Highlight in red is mine.
I would like to see some proof of that statement. Specifically I would like to see the average returns posted by EuroPacific clients for 2008.
I have talked with many who claim they have invested with Schiff and are down anywhere from 40% to 70% in 2008. There are many other such claims on the internet. They are entirely believable for the simple reason Schiff’s investment thesis was flat out wrong.
I have an actual portfolio statement from one of Schiff’s clients at the end to discuss, for now let’s discuss the main points of Schiff’s thesis.
Schiff’s Overall Thesis
- US Equity Markets Will Crash.
- US Dollar Will Go To Zero (Hyperinflation).
- Decoupling (The rest of the world would be immune to a US slowdown.
- Buy foreign equities and commodities and hold them with no exit strategy.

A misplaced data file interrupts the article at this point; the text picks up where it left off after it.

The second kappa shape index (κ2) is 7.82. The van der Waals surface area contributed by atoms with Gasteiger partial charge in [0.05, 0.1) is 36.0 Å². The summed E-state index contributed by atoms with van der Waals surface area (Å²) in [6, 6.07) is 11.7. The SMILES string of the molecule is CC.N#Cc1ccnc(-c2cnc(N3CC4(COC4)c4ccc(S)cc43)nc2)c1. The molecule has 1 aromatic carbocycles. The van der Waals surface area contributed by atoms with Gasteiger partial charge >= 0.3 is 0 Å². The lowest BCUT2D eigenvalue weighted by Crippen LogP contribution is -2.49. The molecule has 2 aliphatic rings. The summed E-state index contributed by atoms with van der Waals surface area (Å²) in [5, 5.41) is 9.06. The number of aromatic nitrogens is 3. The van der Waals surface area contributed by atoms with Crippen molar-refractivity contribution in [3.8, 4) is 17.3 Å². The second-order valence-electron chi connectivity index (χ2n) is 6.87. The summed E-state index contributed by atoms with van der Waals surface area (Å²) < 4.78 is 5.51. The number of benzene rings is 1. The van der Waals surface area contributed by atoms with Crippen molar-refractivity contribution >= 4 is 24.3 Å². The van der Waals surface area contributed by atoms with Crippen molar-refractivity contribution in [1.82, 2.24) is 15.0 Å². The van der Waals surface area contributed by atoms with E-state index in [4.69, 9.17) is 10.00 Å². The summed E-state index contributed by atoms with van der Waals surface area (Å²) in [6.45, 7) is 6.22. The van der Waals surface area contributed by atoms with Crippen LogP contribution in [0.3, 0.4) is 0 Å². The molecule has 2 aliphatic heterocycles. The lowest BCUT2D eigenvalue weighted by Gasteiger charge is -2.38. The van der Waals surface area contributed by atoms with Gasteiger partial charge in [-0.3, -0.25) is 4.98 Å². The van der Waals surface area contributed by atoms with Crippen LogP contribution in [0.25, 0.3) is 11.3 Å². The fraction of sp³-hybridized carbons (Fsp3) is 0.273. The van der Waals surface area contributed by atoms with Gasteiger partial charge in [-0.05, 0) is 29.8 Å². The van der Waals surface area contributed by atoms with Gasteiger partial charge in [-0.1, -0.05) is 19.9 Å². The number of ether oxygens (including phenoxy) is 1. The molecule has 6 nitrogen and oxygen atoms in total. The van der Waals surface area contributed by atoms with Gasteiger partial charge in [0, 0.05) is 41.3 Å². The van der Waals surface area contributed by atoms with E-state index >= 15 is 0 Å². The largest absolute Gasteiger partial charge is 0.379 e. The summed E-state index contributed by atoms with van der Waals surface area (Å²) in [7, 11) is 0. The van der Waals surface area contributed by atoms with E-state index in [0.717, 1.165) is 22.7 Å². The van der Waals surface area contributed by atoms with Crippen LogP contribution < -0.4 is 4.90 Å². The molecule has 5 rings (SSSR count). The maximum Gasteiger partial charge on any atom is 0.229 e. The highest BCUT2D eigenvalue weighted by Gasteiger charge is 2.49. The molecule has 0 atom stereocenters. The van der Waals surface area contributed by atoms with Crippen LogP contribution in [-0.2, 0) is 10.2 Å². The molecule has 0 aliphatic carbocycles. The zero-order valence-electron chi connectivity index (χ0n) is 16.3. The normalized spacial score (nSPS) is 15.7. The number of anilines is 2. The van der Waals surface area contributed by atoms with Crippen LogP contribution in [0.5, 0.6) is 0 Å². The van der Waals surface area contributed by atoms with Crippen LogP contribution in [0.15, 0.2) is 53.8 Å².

Schiff was correct about point number 1 above. The US equity markets crashed. That was a very good call. Unfortunately, his investment thesis centered on shorting the dollar in a hyperinflation bet, and buying foreign equities rather than shorting US equities.
Furthermore, Schiff made no allowances for being wrong and had no exit strategy whatsoever.
What happened in 2008 was that foreign equities sold off much harder than US equities, and a strengthening US dollar compounded the situation.
In other words, Schiff failed where it matters most: Peter Schiff did not protect his client’s assets. Let’s take a look how, and more importantly why, starting with charts of various foreign indices.
click on any chart in this post for a sharper image
$SSEC Shanghai Stock Exchange Weekly
$TSX – Canada TSX Weekly Chart
$AORD Australia ASX Weekly Chart
$SPX S&P 500 Weekly
2008 was a global equities bloodbath. Clearly there was no decoupling. The Shanghai index (China), Nikkei (Japan), TSX (Canada), AORD (Australia), and virtually every world equity index collapsed along with the S&P 500, the DOW, and Nasdaq in the US.
Many, if indeed not most, foreign equity markets did worse than the US indices. The Shanghai index fell from 6124 to 1665, a whopping 72.8% decline top to bottom.
Let’s investigate why this happened, starting with the decoupling thesis itself.